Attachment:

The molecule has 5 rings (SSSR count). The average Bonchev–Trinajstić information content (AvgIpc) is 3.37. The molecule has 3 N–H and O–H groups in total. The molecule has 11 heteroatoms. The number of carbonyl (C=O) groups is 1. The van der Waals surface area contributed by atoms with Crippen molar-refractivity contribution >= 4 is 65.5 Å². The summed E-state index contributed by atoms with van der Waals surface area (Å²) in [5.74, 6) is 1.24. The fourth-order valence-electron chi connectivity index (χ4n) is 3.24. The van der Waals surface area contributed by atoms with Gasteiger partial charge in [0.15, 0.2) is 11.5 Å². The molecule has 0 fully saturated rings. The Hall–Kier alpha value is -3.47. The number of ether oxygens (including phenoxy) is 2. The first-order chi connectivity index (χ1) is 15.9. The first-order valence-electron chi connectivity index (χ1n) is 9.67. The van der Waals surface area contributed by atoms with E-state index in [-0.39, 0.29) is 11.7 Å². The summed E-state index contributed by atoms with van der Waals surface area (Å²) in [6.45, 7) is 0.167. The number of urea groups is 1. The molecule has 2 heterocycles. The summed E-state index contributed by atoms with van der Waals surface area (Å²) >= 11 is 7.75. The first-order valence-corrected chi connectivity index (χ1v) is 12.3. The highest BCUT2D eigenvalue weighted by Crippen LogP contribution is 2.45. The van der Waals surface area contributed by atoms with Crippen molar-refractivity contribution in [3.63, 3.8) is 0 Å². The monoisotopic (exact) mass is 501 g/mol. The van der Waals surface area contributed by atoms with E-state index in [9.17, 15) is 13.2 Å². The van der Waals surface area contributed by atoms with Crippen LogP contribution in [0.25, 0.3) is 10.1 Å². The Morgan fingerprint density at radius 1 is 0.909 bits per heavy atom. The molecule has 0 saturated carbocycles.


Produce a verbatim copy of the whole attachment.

The molecule has 5 rings (SSSR count). The average Bonchev–Trinajstić information content (AvgIpc) is 3.37. The molecule has 3 N–H and O–H groups in total. The molecule has 11 heteroatoms. The number of carbonyl (C=O) groups is 1. The van der Waals surface area contributed by atoms with Crippen molar-refractivity contribution >= 4 is 65.5 Å². The summed E-state index contributed by atoms with van der Waals surface area (Å²) in [5.74, 6) is 1.24. The fourth-order valence-electron chi connectivity index (χ4n) is 3.24. The van der Waals surface area contributed by atoms with Gasteiger partial charge in [0.15, 0.2) is 11.5 Å². The molecule has 0 fully saturated rings. The Hall–Kier alpha value is -3.47. The number of ether oxygens (including phenoxy) is 2. The first-order chi connectivity index (χ1) is 15.9. The first-order valence-electron chi connectivity index (χ1n) is 9.67. The van der Waals surface area contributed by atoms with E-state index in [-0.39, 0.29) is 11.7 Å². The summed E-state index contributed by atoms with van der Waals surface area (Å²) in [6.45, 7) is 0.167. The number of urea groups is 1. The molecule has 2 heterocycles. The summed E-state index contributed by atoms with van der Waals surface area (Å²) >= 11 is 7.75. The first-order valence-corrected chi connectivity index (χ1v) is 12.3. The highest BCUT2D eigenvalue weighted by Crippen LogP contribution is 2.45. The van der Waals surface area contributed by atoms with Crippen molar-refractivity contribution in [3.63, 3.8) is 0 Å². The monoisotopic (exact) mass is 501 g/mol. The van der Waals surface area contributed by atoms with E-state index in [9.17, 15) is 13.2 Å². The van der Waals surface area contributed by atoms with Crippen LogP contribution in [0.25, 0.3) is 10.1 Å². The Morgan fingerprint density at radius 1 is 0.909 bits per heavy atom. The molecule has 0 saturated carbocycles.